What do you think is most challenging when you setup live sessions with drums? There are several things that are challenging when setting up to record live drums. My biggest concern is trying to not impede the drummer’s ability to perform. I don’t like to ask drummers to move anything or make room for mics, which can sometimes make it difficult to record them. The other big challenge is to try and faithfully capture the sound of the drumset the way the drummer is playing it. I really try to listen to how the drummer sounds and how he/she plays, and determine the best way to mic the drumset based on what I’m hearing.
Do you pay extra attention for a session when recording live drums? Well, I’ve been recording drums for the past 30 years now… so I don’t really pay “extra” attention. I am always attentive to make sure nothing is clipping/distorting, and none of the mics are getting in the way of the drummer. But for me when recording I’m focused more on the music itself and how the drums fit into the song I am recording.
What do you think is the most important skills a drummer needs to have when working with you in your studio?
First and foremost, a great attitude. Second, good reading chops. About 95% of the music we record here has charts. Third, great time, and specifically I mean the ability to subdivide the beats perfectly and can really lock to a click. Fourth, being very musical. Most of the charts we use for drums are more like lead sheet type charts. So it will just say a specific style and then have time slashes… and then point out where the fills and stops and hits are supposed to be. So being able to listen in the headphones to the scratch/temp track and respond to it musically while still following the chart is essential. Maybe the bass line does a certain pattern that you start to do with your kick drum, maybe every 4 bars the guitar does an accent that you catch on the hihat as well. It’s not just about reading the charts, it’s about “reading between the lines” and being musical while still being true to what the music needs. No Denis Chambers 32nd note fills around the kit in the middle of a country pop tune, etc.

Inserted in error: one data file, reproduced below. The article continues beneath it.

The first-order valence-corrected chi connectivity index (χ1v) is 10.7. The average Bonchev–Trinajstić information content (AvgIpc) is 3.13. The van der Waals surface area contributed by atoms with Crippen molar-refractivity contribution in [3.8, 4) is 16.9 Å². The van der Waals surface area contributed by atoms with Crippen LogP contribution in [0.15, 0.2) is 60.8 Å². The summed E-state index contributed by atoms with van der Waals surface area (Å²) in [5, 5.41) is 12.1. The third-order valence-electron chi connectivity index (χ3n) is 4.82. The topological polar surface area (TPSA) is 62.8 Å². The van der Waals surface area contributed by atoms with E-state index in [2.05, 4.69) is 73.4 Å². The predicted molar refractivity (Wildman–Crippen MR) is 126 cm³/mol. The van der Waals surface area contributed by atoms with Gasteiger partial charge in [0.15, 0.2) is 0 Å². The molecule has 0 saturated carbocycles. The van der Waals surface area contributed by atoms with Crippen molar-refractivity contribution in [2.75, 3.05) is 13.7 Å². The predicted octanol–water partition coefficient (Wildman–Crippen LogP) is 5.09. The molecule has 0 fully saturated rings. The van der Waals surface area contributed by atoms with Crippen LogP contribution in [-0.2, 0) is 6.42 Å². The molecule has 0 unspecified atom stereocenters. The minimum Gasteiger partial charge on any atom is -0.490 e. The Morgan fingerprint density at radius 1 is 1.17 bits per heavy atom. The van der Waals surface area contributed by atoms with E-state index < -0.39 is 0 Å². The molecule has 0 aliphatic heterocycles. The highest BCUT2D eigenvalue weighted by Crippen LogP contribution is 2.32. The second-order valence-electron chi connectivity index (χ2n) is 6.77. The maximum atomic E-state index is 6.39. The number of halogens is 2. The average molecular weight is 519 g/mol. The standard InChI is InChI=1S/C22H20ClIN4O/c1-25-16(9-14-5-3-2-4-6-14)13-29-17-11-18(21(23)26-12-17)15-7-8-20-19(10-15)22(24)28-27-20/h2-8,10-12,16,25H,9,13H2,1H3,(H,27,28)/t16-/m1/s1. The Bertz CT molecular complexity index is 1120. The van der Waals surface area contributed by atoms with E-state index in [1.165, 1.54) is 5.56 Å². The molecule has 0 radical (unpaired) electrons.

I’m curious, since you’ve been working with the best drummers around. What is the biggest difference when working with a super talented drummer like Vinnie or Greg?
Well, Vinnie is on another plane of existence all together. You can’t even compare him to anyone else. His sense of time is literally perfect. I recorded a song with him that had a random drastic tempo change in the middle of a groove, and the two tempos were completely unrelated. It was like 130bpm to 83bpm. Vinnie, without ever hearing the song before and sight-reading the chart, nailed the tempo change perfectly to the point where it looked like I had already beat detective’d his drums at the tempo change. Every track that Vinnie plays on literally looks like it has been quantized/beat detective’d perfectly to the grid in the computer. He can sight read anything, play anything and he can nail the feel and the vibe regardless of the style of music in the first take. With Vinnie there are no second takes and there is nothing he cannot play.
With other phenomenal drummers their time is also impeccable. Bissonette, Morton, Travers, Dresel, etc. All of them read phenomenally well and have an incredible sense of time. And I think that is the biggest difference between working with session musicians and bands.
While we do record some bands at Megatrax, the majority of the recording we do is for TV and Film music in all genres. We might do heavy metal and then some 60’s funk and then some classical music, but it’s all usually for use in TV shows, films, etc. Because of that we try to hire players that work in a high stress, studio environment really well. Playing to a click, playing different styles of music, being able to not only read drum charts, but being able to read lead sheets or piano charts or sometimes even a trumpet part!